It doesn’t have to be “us” vs. “them”


Not all white working-class voters are ready to blame their neighbors for problems caused by corporations.

It’s increasingly easy to believe that our country is irreconcilably divided. But that’s not quite the America that Michael Morrill saw from his perch in Reading, Pennsylvania the weekend before the Republican convention in Cleveland.

Morrill, the executive director of Keystone Progress, was coordinating several “doorstep conventions” in Pennsylvania that weekend — not big gatherings in expensive halls, but one-on-one conversations at the homes of likely voters about the issues that concern them.

Many of these conversations were with the kind of white working-class voters that Republican presidential candidate Donald Trump is relying on to carry him into the White House in November. But Morrill was surprised by what he heard.

“We had planned to find a lot of Trump voters,” he said, even in the mostly Democratic enclaves of Reading, Erie, and Lancaster that are home to many of the kinds of voters Trump is targeting. “To our surprise, we found no one who was a registered Democrat who was voting for Donald Trump.”

That flies in the face of some conventional wisdom that white working-class voters in particular, devastated by the 2008 financial crash under President George W. Bush and left behind by the anemic recovery under President Obama, are united behind Trump’s willingness to blame their plight on immigrants and other marginalized groups.

Instead, organizers found, people were receptive to the idea that it was decades of corporate-friendly economic policies in Washington — not neighbors who don’t look like them — that had made it harder to make a living.

In the New Jersey communities of Hackensack and Teaneck, canvassers and the residents they visited traded stories about their struggles supporting their households. As one canvasser put it, they shared the same conclusion: “It shouldn’t be this hard.” That opened the door to conversations about the family-friendly policies they should be fighting for together.

Almost 1,800 such door-to-door sessions took place in 15 states around the country, organized by People’s Action, Center for Community Change Action,, and more than a dozen local organizations.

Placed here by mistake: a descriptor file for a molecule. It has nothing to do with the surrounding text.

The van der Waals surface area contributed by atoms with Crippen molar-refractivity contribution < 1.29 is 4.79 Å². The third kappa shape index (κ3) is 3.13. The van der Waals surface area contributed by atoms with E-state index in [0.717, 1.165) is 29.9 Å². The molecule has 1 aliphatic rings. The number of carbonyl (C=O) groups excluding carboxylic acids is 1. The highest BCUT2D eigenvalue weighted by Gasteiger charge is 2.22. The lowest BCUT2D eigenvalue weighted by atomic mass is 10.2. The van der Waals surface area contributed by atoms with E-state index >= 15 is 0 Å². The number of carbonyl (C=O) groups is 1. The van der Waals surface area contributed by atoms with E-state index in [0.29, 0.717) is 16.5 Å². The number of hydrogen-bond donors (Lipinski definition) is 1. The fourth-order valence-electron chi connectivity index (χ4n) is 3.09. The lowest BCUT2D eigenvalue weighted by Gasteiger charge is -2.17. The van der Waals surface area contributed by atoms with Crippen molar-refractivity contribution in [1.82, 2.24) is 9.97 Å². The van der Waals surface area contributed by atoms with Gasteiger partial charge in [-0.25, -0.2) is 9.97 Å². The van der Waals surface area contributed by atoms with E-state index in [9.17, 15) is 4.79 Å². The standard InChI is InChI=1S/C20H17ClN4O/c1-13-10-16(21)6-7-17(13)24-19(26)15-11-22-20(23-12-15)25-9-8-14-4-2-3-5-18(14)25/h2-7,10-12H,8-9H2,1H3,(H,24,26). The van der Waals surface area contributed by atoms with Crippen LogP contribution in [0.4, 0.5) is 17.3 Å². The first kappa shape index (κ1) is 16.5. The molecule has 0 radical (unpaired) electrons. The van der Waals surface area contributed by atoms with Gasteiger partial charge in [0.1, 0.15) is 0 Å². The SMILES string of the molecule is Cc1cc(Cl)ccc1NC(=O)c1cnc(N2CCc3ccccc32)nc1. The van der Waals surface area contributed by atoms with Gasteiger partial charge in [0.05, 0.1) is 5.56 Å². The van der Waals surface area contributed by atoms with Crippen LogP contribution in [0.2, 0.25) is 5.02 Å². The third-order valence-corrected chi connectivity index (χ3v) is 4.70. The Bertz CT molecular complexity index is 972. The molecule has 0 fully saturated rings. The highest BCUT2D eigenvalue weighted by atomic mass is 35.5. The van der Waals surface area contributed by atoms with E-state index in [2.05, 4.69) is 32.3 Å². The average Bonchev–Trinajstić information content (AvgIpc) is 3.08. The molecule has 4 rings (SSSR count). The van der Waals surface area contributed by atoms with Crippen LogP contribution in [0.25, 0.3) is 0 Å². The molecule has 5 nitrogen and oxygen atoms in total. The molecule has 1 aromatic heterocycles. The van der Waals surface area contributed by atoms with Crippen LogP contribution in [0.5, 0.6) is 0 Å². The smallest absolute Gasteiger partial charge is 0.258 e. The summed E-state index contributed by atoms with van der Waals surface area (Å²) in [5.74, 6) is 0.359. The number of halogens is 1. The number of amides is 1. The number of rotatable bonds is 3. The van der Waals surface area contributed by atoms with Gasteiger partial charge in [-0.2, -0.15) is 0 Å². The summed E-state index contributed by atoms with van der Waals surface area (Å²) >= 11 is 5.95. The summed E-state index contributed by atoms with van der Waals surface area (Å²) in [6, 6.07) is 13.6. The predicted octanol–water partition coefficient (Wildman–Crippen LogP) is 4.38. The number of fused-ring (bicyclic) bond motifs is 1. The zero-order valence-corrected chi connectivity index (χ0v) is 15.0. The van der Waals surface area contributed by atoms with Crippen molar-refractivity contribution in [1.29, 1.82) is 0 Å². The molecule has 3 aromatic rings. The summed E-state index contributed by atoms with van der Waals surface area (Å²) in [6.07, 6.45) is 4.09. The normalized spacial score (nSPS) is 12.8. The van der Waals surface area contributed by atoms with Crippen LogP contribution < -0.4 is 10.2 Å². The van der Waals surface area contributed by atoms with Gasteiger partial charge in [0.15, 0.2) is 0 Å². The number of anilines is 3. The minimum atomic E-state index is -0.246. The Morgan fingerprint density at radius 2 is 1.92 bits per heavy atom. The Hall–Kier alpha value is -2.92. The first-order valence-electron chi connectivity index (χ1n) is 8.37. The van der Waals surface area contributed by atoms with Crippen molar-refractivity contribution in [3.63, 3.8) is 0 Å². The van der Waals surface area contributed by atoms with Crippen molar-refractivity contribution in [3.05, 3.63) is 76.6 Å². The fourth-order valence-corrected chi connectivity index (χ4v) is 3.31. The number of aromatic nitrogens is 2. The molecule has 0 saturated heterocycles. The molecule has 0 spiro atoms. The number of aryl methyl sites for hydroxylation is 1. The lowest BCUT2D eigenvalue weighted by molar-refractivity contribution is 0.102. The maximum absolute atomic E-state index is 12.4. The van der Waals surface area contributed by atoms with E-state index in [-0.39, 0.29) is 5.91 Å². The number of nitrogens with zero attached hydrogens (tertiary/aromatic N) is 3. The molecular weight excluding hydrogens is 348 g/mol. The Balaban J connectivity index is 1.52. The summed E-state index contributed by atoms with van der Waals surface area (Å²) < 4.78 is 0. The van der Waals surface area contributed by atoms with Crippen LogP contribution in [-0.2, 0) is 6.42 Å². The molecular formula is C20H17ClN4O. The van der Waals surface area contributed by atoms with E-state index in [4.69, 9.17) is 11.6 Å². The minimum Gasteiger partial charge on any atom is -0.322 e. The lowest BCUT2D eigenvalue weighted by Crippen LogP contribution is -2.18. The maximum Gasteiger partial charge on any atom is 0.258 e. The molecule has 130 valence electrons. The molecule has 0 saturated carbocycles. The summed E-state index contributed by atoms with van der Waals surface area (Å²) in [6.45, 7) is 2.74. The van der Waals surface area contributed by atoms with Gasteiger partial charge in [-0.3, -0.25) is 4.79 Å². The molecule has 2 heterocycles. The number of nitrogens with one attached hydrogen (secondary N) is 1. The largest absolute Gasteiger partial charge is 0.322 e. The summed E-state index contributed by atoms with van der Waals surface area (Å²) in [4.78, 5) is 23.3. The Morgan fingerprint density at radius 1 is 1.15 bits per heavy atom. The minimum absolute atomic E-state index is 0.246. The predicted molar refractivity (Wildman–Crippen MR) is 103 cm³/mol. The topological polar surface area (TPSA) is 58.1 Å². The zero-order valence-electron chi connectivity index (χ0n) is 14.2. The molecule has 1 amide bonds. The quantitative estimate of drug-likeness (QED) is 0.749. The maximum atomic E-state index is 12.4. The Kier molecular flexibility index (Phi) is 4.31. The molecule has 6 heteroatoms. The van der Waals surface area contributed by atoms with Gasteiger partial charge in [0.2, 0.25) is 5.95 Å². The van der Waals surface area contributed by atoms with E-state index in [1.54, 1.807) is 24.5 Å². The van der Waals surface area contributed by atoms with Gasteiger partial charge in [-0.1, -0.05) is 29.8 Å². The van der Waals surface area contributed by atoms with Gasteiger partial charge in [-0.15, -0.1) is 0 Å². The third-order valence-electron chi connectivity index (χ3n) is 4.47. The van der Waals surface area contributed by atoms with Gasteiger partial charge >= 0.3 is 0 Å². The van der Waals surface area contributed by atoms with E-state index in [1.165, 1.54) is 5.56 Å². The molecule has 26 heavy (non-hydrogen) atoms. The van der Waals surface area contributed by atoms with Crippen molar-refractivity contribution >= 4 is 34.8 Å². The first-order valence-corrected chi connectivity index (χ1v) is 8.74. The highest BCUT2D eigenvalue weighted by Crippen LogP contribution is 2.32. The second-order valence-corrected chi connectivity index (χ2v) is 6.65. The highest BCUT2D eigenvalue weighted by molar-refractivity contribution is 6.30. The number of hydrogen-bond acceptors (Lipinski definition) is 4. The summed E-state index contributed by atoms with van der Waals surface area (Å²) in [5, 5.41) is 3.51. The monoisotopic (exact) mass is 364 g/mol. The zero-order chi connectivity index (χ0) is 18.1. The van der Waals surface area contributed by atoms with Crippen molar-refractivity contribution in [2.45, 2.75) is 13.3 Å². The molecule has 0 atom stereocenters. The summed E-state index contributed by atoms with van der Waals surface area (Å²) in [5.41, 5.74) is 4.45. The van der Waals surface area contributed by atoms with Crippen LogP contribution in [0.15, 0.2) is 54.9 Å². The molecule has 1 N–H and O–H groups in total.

LeeAnn Hall, co-director of People’s Action, explained the initiative as an effort to get “neighbors having conversations with neighbors” about “a real economic agenda that takes power from corporations and wealthy elites and puts it back in the hands of the people.”

“We can’t solve the serious problems facing our country with more division and more hate,” she said.

In Maryland, the door knockers talked to voters about particular county and state issues, such as a Howard County voter initiative for publicly funded small-donor elections that supporters tout as a model for statewide reform, said Larry Stafford, the director of Progressive Maryland.

In white working-class suburbs of Detroit, many of the doorstep conversations centered around race. Here, as in Pennsylvania, canvassers were surprised by what they discovered.

“We didn’t expect those conversations to be easy,” said Batosz Kumor, a Polish immigrant who works with a group called Michigan United. But he said he believed the conversations were necessary because “one of the major impediments to deep transformation in the American economy and politically is that we’ve been running away from conversations about race.”

Even though he encountered views about race that were at odds with his own view of how structural racism permeates American society, he said he was surprised by how constructive some of his encounters were.

Doorstep convention organizers are now comparing notes from the people they met and planning more door-knocking campaigns.

But one lesson is already clear: The antidote to the overheated politics of us-against-them — especially when “us” and “them” are both prey to exploitation and deprivation by corporate predators — is getting people to talk to each other about a progressive agenda that unites and lifts up people based on the struggles and hopes they share.×140.jpg

By Isaiah J. Poole

Isaiah J. Poole is the online communications director at Campaign for America’s Future. Distributed by

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